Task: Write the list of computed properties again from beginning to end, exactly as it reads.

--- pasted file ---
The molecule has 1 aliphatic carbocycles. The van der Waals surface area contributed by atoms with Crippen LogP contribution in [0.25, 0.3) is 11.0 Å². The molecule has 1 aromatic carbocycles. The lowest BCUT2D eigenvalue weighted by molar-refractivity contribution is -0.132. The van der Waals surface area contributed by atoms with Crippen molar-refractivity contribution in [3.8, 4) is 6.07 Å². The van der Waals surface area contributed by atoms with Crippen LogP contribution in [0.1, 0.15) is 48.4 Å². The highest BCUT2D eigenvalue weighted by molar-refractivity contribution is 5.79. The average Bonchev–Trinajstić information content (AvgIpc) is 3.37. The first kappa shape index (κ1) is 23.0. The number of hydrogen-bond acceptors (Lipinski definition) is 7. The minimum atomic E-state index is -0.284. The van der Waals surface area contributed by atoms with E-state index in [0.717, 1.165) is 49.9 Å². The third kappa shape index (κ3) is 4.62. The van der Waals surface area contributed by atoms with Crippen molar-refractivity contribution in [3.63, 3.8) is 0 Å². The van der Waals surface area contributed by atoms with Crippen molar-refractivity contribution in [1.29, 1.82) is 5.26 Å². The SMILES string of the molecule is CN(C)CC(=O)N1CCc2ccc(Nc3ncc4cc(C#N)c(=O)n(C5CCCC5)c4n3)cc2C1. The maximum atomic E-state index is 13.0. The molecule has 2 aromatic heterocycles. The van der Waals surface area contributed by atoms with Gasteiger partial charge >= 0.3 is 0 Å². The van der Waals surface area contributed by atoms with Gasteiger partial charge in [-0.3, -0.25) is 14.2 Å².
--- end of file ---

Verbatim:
The molecule has 1 aliphatic carbocycles. The van der Waals surface area contributed by atoms with Crippen LogP contribution in [0.25, 0.3) is 11.0 Å². The molecule has 1 aromatic carbocycles. The lowest BCUT2D eigenvalue weighted by molar-refractivity contribution is -0.132. The van der Waals surface area contributed by atoms with Crippen molar-refractivity contribution in [3.8, 4) is 6.07 Å². The van der Waals surface area contributed by atoms with Crippen LogP contribution in [0.1, 0.15) is 48.4 Å². The highest BCUT2D eigenvalue weighted by molar-refractivity contribution is 5.79. The average Bonchev–Trinajstić information content (AvgIpc) is 3.37. The first kappa shape index (κ1) is 23.0. The number of hydrogen-bond acceptors (Lipinski definition) is 7. The minimum atomic E-state index is -0.284. The van der Waals surface area contributed by atoms with E-state index in [0.717, 1.165) is 49.9 Å². The third kappa shape index (κ3) is 4.62. The van der Waals surface area contributed by atoms with Crippen molar-refractivity contribution in [3.63, 3.8) is 0 Å². The van der Waals surface area contributed by atoms with Crippen molar-refractivity contribution in [1.29, 1.82) is 5.26 Å². The SMILES string of the molecule is CN(C)CC(=O)N1CCc2ccc(Nc3ncc4cc(C#N)c(=O)n(C5CCCC5)c4n3)cc2C1. The maximum atomic E-state index is 13.0. The molecule has 2 aromatic heterocycles. The van der Waals surface area contributed by atoms with Gasteiger partial charge >= 0.3 is 0 Å². The van der Waals surface area contributed by atoms with Gasteiger partial charge in [-0.3, -0.25) is 14.2 Å².